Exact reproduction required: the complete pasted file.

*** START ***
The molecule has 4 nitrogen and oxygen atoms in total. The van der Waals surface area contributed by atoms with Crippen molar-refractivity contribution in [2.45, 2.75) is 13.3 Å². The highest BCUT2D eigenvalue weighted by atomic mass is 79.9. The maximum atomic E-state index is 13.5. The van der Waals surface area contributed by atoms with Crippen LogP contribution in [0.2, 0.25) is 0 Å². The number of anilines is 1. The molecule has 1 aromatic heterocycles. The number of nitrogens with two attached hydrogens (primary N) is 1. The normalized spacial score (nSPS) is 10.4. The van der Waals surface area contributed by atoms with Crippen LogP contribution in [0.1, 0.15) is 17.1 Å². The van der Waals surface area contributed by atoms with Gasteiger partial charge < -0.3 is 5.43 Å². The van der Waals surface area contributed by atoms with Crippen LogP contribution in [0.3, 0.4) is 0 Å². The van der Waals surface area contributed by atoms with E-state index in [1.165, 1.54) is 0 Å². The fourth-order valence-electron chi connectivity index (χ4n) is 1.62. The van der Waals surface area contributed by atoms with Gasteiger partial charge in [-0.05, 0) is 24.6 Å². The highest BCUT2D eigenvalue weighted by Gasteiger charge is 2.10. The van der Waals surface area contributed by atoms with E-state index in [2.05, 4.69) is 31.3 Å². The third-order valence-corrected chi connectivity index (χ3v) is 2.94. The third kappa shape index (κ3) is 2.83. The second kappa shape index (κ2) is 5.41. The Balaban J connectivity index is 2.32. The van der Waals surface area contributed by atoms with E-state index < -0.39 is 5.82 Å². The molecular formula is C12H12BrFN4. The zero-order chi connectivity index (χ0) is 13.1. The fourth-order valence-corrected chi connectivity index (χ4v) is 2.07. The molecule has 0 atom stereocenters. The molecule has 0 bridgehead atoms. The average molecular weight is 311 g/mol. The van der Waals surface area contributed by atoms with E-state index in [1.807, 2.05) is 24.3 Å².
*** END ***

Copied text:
The molecule has 4 nitrogen and oxygen atoms in total. The van der Waals surface area contributed by atoms with Crippen molar-refractivity contribution in [2.45, 2.75) is 13.3 Å². The highest BCUT2D eigenvalue weighted by atomic mass is 79.9. The maximum atomic E-state index is 13.5. The van der Waals surface area contributed by atoms with Crippen LogP contribution in [0.2, 0.25) is 0 Å². The number of anilines is 1. The molecule has 1 aromatic heterocycles. The number of nitrogens with two attached hydrogens (primary N) is 1. The normalized spacial score (nSPS) is 10.4. The van der Waals surface area contributed by atoms with Crippen LogP contribution in [0.1, 0.15) is 17.1 Å². The van der Waals surface area contributed by atoms with Gasteiger partial charge < -0.3 is 5.43 Å². The van der Waals surface area contributed by atoms with Crippen LogP contribution in [0.3, 0.4) is 0 Å². The van der Waals surface area contributed by atoms with E-state index in [1.165, 1.54) is 0 Å². The fourth-order valence-electron chi connectivity index (χ4n) is 1.62. The van der Waals surface area contributed by atoms with Gasteiger partial charge in [-0.05, 0) is 24.6 Å². The highest BCUT2D eigenvalue weighted by Gasteiger charge is 2.10. The van der Waals surface area contributed by atoms with E-state index in [2.05, 4.69) is 31.3 Å². The third-order valence-corrected chi connectivity index (χ3v) is 2.94. The third kappa shape index (κ3) is 2.83. The second kappa shape index (κ2) is 5.41. The Balaban J connectivity index is 2.32. The van der Waals surface area contributed by atoms with E-state index < -0.39 is 5.82 Å². The molecular formula is C12H12BrFN4. The zero-order chi connectivity index (χ0) is 13.1. The fourth-order valence-corrected chi connectivity index (χ4v) is 2.07. The molecule has 0 atom stereocenters. The molecule has 0 bridgehead atoms. The average molecular weight is 311 g/mol. The van der Waals surface area contributed by atoms with E-state index in [1.807, 2.05) is 24.3 Å².